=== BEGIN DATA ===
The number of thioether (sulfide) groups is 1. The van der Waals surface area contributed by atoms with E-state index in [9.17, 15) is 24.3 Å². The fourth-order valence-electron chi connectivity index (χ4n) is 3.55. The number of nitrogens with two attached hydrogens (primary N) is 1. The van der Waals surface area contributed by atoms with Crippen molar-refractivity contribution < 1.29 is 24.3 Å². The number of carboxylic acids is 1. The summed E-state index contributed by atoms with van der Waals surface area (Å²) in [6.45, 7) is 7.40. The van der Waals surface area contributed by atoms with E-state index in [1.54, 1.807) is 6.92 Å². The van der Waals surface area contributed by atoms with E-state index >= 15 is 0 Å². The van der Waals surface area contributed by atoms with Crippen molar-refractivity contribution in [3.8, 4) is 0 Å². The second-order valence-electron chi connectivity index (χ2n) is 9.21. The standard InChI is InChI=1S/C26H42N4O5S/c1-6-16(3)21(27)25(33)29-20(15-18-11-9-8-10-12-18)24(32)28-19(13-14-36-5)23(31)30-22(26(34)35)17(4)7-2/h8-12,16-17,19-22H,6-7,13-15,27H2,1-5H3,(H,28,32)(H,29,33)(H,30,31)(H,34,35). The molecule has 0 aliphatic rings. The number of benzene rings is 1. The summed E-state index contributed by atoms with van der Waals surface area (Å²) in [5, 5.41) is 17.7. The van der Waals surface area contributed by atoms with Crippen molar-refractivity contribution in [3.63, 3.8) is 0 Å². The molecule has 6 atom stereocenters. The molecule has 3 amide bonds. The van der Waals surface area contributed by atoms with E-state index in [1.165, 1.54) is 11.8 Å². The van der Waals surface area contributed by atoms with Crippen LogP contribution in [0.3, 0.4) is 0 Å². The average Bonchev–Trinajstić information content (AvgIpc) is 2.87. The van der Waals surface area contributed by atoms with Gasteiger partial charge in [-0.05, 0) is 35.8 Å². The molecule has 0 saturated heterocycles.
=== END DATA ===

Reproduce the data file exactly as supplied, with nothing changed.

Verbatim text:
The number of thioether (sulfide) groups is 1. The van der Waals surface area contributed by atoms with E-state index in [9.17, 15) is 24.3 Å². The fourth-order valence-electron chi connectivity index (χ4n) is 3.55. The number of nitrogens with two attached hydrogens (primary N) is 1. The van der Waals surface area contributed by atoms with Crippen molar-refractivity contribution < 1.29 is 24.3 Å². The number of carboxylic acids is 1. The summed E-state index contributed by atoms with van der Waals surface area (Å²) in [6.45, 7) is 7.40. The van der Waals surface area contributed by atoms with E-state index in [1.54, 1.807) is 6.92 Å². The van der Waals surface area contributed by atoms with E-state index >= 15 is 0 Å². The van der Waals surface area contributed by atoms with Crippen molar-refractivity contribution in [3.8, 4) is 0 Å². The second-order valence-electron chi connectivity index (χ2n) is 9.21. The standard InChI is InChI=1S/C26H42N4O5S/c1-6-16(3)21(27)25(33)29-20(15-18-11-9-8-10-12-18)24(32)28-19(13-14-36-5)23(31)30-22(26(34)35)17(4)7-2/h8-12,16-17,19-22H,6-7,13-15,27H2,1-5H3,(H,28,32)(H,29,33)(H,30,31)(H,34,35). The molecule has 0 aliphatic rings. The number of benzene rings is 1. The summed E-state index contributed by atoms with van der Waals surface area (Å²) in [5, 5.41) is 17.7. The van der Waals surface area contributed by atoms with Crippen molar-refractivity contribution in [3.63, 3.8) is 0 Å². The molecule has 6 atom stereocenters. The molecule has 3 amide bonds. The van der Waals surface area contributed by atoms with E-state index in [1.165, 1.54) is 11.8 Å². The van der Waals surface area contributed by atoms with Crippen LogP contribution in [0.3, 0.4) is 0 Å². The average Bonchev–Trinajstić information content (AvgIpc) is 2.87. The van der Waals surface area contributed by atoms with Gasteiger partial charge in [-0.05, 0) is 35.8 Å². The molecule has 0 saturated heterocycles.